Unexpectedly Intriguing!
March 22, 2005

Every now and then, I find it useful to create a post just for the purpose of being able to reference basic data without having to point at the original source ad nauseum, especially when the original source is a table full of data where I'm simply interested in one particular data point or a trend. With that in mind, here is a brief summary of the history of the taxes that support Social Security's retirement benefit program, that provides the information in a graphical format for easier consumption. Larger versions of the images may be seen by clicking on the smaller ones.

Where Your Social Security Taxes Go Now

Currently, your employer and/or you pay an amount into Social Security equal to 12.4% of your annual earned income, up until your income reaches the maximum taxable amount of $90,000. The taxes that are paid into Social Security are divided into two major programs. Approximately 1.8% of an individual's income is set aside to provide Disability Insurance (DI) benefits, while a amount roughly equal to 10.6% of their income is dedicated toward providing Old Age and Survivor's Insurance (OASI) benefits, from which all Social Security retirement benefits are paid. The percentages provided toward each program listed above are approximate since a fractional amount of your total taxes paid in cover Social Security's administrative costs. The following chart illustrates the overall distribution of your Social Security taxes:

Distribution of Social Security Taxes as a Percentage of Earned Income

The History of OASI Taxes

Since the ability of the OASI program to provide future retirement benefits is the focus of the present debate on reforming the program, we'll take a closer look at the history its funding. The following chart illustrates the changes in Social Security's OASI combined employer/individual tax rate and the corresponding level of taxable income over the life of the Social Security program:

History of OASI Tax Rates and Taxable Income

Source: Tax Rates and Maximum Taxable Income for Social Security, Railroad Retirement and Railroad Unemployment Insurance Programs (available as a 226KB PDF document from the U.S. Government's Railroad Retirement Board)

In the chart above, the upper set of points correlates with the axis on the left, which shows the history of the OASI Tax Rate as a percentage of annual income, while the lower set of points correlates with the axis on the right, which depicts the history of the OASI Taxable Income cap.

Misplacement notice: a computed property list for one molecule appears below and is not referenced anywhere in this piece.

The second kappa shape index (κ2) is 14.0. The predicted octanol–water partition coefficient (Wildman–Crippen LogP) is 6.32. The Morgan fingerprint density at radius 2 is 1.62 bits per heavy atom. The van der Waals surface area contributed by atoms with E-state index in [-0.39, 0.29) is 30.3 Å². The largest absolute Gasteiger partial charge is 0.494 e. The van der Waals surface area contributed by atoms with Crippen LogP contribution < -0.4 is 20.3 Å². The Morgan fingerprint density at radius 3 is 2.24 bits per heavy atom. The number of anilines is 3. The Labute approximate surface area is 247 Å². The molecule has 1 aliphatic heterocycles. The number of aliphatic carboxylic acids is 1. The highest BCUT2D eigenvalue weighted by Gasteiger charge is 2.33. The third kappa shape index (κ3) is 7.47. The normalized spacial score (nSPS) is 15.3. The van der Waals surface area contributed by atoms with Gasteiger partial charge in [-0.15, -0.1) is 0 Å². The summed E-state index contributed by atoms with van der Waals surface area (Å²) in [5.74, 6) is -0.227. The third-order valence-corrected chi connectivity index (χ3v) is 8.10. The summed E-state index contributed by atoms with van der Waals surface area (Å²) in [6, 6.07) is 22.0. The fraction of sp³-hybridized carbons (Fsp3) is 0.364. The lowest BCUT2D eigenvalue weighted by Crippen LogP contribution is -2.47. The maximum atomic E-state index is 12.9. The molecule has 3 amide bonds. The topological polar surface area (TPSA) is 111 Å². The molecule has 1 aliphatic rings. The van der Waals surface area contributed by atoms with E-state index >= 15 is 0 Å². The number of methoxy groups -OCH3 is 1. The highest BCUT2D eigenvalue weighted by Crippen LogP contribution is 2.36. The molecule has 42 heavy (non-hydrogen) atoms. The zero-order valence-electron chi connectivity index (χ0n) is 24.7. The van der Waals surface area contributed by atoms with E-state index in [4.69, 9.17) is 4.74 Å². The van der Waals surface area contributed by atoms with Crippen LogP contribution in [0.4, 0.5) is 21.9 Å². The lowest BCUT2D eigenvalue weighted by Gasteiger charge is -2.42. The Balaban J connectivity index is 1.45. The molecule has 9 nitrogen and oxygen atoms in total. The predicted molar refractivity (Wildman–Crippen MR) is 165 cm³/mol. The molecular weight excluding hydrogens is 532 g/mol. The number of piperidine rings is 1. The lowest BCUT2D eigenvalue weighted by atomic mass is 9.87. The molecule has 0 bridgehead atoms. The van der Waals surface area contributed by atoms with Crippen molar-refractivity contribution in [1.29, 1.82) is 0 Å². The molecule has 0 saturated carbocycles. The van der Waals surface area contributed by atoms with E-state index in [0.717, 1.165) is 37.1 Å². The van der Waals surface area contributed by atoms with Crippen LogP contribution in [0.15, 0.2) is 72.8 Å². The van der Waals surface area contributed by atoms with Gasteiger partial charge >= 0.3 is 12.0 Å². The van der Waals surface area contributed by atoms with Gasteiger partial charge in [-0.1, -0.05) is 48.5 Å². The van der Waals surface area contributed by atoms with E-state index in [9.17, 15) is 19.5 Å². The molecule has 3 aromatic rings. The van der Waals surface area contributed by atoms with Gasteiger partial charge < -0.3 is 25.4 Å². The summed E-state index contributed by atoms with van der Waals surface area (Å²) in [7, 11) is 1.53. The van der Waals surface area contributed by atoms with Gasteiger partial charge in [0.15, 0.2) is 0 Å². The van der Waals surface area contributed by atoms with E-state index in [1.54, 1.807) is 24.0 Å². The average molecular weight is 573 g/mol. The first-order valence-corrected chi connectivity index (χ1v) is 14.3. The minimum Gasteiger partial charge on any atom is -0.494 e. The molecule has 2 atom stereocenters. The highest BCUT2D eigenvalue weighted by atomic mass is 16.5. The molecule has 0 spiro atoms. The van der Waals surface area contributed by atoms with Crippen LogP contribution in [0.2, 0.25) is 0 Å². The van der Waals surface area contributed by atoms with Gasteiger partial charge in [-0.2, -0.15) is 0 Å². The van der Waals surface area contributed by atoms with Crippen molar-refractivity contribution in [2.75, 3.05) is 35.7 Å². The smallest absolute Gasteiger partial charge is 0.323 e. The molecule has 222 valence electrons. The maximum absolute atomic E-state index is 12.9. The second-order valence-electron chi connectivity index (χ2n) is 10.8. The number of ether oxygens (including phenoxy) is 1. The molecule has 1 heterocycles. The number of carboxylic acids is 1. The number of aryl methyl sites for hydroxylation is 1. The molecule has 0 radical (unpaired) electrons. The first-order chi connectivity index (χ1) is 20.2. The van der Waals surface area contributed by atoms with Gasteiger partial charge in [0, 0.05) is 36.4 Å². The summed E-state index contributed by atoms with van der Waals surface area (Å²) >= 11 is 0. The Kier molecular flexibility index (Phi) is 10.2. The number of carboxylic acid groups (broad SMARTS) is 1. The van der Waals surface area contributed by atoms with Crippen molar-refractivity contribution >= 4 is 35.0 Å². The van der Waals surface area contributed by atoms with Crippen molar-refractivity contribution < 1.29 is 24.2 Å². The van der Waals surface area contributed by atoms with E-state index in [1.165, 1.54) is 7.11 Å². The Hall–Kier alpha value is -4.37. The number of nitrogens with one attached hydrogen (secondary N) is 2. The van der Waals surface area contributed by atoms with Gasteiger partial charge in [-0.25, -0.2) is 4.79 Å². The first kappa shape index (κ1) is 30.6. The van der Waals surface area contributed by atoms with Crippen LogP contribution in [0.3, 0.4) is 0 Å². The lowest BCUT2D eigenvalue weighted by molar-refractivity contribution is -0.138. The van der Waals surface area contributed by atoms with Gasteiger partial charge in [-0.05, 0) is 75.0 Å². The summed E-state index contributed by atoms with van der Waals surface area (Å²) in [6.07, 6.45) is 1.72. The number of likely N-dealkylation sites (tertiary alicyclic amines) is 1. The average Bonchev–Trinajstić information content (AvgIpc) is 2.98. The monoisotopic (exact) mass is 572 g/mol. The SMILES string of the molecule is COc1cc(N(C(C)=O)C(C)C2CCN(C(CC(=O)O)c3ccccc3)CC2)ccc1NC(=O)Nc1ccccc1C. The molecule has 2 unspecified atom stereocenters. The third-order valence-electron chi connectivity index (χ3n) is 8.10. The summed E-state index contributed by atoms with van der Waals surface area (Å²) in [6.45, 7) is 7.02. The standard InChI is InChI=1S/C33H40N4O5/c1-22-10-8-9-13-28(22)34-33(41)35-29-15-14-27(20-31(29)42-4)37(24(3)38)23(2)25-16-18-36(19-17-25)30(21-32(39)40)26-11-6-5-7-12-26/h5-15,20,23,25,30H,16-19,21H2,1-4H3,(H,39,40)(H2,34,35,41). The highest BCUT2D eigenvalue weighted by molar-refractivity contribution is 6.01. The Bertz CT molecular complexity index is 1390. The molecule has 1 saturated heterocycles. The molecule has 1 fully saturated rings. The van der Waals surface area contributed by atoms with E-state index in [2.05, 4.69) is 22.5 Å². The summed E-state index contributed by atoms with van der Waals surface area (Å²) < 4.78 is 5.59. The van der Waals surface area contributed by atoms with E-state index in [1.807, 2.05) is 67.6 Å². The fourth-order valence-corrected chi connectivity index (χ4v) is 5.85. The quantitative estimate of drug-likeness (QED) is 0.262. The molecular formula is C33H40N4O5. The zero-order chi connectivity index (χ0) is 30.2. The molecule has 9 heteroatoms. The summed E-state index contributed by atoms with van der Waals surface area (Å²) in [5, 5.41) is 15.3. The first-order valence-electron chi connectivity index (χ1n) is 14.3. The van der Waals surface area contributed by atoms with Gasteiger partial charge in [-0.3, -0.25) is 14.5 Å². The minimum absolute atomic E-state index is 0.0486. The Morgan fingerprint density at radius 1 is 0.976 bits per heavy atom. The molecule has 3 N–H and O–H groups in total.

The following charts show the percentage increase or decrease in the levels of both the OASI Tax Rate and the OASI Taxable Income cap over the life of the Social Security program. The first chart shows the magnitude of OASI Tax Rate changes expressed as a percentage of the previous tax rate level:

History of OASI Tax Rate Changes

As you can see from this chart, the magnitude of changes in the OASI Tax Rate has tended to decrease over time, and has only stabilized around the 10.6% level in recent years. However, that doesn't mean that OASI taxes haven't continued increasing. Instead, the government has preferred to indirectly increase taxes by steadily increasing the amount of income that may be taxed. The chart below presents this data as a percentage increase or decrease in the previous level of the amount of taxable income:

History of OASI Taxable Income Changes

The Supplemental Security Income Program

One of the more common misconceptions related to the distribution of Social Security taxes is related to the Supplemental Security Income (SSI) Program, which provides monthly benefits to people who are age 65 or older, or are blind or disabled, and have limited income and financial resources. Although the SSI program is managed by the Social Security Administration, no Social Security taxes go toward paying these benefits. Instead, the funds for SSI benefits are drawn directly from the U.S. Treasury's general fund, which is where all other tax revenue collected by the federal government is pooled. For more information about the SSI program, see the Social Security Administration's booklet Understanding SSI.


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